Russia Eyes Another Bond Sale After Falling Short of Target; Russian government’s borrowing plan envisages raising $3 billion from global markets this year
Russia could tap the global capital markets again later this year, bankers said Wednesday, after its first Eurobond since the West applied sanctions two years ago fell short of the government's $3 billion borrowing target.
Russia on Tuesday said it sold $1.75 billion in dollar-denominated debt, which officials praised as a sign of investor interest in the country, even as many Western portfolio managers stayed away due to concerns over compliance and settlement issues.
“We came out to confirm our presence on the market—a long absence is bad for an issuer—and to probe investors' attitude as well as to understand our capabilities," said Konstantin Vyshkovsky, head of the state debt department at the Russian Finance Ministry, state news agency TASS reported.
Andrey Solovyev, head of debt capital markets at VTB Capital, the sole operator of the Eurobond placement, said Russia may see an opportunity to tap global markets once again after the summer.
“Summer is going to be traditionally calm. In the fall, there will be an opportunity [to tap the market again]. It would be logical to do it in the third or fourth quarter," Mr. Solovyev said in an interview.
The Russian government's borrowing plan envisages raising $3 billion from global markets this year to help cover a budget shortfall triggered by weak prices for crude oil, Russia's main export and a large source of state revenue.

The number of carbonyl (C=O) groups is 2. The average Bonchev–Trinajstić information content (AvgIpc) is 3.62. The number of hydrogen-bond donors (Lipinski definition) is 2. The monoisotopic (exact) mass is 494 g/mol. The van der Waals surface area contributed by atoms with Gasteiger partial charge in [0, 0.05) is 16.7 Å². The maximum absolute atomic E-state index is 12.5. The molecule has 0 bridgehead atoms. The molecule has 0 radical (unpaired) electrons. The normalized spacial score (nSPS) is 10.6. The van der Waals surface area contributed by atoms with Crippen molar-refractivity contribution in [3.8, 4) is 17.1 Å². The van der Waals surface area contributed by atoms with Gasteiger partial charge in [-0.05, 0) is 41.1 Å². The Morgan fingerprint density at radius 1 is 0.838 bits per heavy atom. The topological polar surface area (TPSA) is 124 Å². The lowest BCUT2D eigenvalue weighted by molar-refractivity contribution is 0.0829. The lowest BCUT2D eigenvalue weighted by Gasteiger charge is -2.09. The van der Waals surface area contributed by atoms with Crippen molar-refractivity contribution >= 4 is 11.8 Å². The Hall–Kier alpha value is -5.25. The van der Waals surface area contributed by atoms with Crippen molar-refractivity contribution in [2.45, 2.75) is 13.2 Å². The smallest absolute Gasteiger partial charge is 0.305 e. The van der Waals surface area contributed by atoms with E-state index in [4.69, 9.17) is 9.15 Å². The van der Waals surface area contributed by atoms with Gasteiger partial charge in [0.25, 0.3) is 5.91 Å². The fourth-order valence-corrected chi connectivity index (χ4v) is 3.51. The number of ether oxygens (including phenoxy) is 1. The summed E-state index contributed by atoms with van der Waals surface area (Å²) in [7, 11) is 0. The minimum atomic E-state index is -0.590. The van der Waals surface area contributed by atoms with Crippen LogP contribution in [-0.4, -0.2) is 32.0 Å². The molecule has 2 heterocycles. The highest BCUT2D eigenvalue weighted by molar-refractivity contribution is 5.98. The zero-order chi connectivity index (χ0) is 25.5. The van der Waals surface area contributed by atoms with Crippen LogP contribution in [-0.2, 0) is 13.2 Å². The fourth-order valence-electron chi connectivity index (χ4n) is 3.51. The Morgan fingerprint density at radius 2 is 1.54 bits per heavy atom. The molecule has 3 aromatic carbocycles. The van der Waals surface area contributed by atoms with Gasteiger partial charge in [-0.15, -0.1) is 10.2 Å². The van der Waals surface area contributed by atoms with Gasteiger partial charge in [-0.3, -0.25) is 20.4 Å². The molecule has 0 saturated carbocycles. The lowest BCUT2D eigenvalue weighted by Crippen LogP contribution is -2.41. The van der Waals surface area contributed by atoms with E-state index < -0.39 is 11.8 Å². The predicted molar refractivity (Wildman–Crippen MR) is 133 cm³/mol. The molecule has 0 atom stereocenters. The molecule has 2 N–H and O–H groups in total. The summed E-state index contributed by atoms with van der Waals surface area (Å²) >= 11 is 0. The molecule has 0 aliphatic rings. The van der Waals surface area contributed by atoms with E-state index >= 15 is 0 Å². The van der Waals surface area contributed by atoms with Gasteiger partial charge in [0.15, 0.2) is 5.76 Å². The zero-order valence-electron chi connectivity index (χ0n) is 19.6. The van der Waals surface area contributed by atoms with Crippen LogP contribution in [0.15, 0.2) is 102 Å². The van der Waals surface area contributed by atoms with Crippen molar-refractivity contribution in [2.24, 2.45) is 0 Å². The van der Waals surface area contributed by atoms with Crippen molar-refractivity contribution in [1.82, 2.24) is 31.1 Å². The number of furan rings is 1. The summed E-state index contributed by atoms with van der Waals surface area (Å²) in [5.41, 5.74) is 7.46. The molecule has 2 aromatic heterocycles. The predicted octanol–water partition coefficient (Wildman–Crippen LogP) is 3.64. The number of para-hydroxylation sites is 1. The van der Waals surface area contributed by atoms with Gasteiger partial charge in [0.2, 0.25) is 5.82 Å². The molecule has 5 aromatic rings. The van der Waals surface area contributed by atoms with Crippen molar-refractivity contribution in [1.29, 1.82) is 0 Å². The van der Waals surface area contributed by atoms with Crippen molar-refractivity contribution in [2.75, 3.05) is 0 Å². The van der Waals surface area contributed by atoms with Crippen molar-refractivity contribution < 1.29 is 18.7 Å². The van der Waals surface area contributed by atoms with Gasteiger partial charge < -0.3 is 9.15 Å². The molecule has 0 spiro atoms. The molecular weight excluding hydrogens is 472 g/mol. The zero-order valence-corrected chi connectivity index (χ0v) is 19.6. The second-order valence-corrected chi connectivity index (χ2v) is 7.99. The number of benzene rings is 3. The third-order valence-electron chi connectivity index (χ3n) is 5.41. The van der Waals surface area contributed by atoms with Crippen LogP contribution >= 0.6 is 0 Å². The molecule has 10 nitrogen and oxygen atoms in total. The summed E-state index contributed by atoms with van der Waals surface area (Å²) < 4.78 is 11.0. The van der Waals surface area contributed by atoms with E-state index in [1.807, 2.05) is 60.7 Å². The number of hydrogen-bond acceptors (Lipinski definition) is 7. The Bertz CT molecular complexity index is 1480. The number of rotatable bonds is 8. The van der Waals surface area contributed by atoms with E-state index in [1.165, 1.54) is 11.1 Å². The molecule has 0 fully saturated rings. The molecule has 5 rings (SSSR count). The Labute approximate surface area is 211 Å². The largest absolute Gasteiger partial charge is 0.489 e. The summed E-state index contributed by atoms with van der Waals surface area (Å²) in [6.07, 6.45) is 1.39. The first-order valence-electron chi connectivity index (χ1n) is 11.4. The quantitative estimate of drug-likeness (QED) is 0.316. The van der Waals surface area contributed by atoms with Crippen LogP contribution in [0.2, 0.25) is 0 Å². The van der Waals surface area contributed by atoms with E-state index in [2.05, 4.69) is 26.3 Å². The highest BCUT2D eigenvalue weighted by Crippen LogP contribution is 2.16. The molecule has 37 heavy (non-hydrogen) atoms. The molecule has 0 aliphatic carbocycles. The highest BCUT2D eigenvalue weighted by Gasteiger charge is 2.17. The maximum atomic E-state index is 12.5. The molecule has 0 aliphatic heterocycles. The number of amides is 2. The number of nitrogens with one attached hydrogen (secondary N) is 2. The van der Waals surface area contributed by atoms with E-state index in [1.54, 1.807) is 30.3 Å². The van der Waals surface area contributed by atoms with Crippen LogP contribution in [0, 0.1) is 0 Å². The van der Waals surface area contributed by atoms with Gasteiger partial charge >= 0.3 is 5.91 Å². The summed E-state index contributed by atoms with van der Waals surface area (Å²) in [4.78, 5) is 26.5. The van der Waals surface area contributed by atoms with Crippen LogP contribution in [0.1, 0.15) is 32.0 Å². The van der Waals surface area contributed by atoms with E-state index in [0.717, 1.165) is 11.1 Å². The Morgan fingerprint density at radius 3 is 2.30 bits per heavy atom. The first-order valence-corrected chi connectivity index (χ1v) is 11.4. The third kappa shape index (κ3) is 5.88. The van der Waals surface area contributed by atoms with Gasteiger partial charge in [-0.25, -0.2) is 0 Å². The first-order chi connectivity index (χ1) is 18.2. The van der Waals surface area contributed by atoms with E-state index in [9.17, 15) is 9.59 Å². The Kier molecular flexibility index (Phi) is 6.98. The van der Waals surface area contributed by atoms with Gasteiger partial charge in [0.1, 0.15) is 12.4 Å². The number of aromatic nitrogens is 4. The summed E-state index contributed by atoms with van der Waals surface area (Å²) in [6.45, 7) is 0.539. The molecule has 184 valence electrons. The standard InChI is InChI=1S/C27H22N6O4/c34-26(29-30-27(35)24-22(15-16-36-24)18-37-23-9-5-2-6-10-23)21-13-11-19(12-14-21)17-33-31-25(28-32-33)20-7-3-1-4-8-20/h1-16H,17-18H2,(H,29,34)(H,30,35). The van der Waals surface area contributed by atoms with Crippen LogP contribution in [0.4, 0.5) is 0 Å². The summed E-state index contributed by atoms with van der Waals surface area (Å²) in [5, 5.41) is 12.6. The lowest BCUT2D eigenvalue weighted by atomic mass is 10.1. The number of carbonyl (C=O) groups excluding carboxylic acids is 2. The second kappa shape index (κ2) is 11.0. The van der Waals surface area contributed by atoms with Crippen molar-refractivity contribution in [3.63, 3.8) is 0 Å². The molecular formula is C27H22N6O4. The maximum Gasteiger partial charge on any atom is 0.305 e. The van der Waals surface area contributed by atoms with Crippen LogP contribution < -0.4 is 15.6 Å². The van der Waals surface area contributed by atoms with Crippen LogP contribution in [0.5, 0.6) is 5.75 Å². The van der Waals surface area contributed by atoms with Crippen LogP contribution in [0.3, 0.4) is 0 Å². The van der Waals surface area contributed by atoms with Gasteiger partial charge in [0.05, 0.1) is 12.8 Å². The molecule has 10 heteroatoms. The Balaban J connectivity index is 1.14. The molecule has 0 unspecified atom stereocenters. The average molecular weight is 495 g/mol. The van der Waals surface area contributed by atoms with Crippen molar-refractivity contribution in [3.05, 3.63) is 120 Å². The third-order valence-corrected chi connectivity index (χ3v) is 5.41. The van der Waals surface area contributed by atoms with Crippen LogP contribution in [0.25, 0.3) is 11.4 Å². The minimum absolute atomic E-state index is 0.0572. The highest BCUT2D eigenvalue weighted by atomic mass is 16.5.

Mr. Solovyev said that the latest 10-year Eurobond will first have to find an equilibrium price, and then the finance ministry may sell another one, but with a smaller premium to the secondary market.
Russia said it sold $1.3 billion of the bond outside of Russia, although investors said this figure could have been bolstered by Russian offshore funds. Mr. Solovyev said he won't disclose names of those who bought the bond in order not to put them in an uncomfortable position.
Western authorities, particularly the U.S., have repeatedly warned of the risks related to having business with Russia and to buying its Eurobond, even though Russia's deal notice said the proceeds would be used for general government purposes and wouldn't be used to violate U.S. and EU sanctions.
After placing the Eurobond, Russia reiterated its intention to engage global clearing houses in future issues.
Andrei Kostin, chairman of state-run VTB bank, said he hoped that negotiations with Euroclear PLC, an international clearing system, would be successful in the future, which would boost demand for Russian bonds. The finance ministry said it is in talks with Euroclear.Euroclear and Clearstream, another clearing firm, have so far declined to comment on the bond sale that Russia unexpectedly announced on Monday. The bond's prospectus said it would be settled through Russia's National Settlement Depository.
The absence of the international clearing firms sparked skepticism among investors over the papers' liquidity. “Although the move is a positive step towards restoring investor confidence in the sanctions-hit country, the issuance of Russia's first Eurobond since sanctions were imposed in 2014 has not proceeded smoothly, as the issue is not eligible to settle through Euroclear and Clearstream, which are the main systems for clearing international bonds," said Mihir Kapadia, chief executive at London-based firm Sun Global Investments. The unexpected fashion of the bond deal also lead to increased cautiousness, investors say. Russia had kept in secret the plan to place the dollar-denominated Eurobond and didn't close the book on Monday, the day of the announcement, to give Asian investors an opportunity to participate in the deal, Mr. Solovyev from VTB Capital said. Russia closed the books late on Tuesday and the Eurobond will be settled on Friday, under the T+3 mechanism.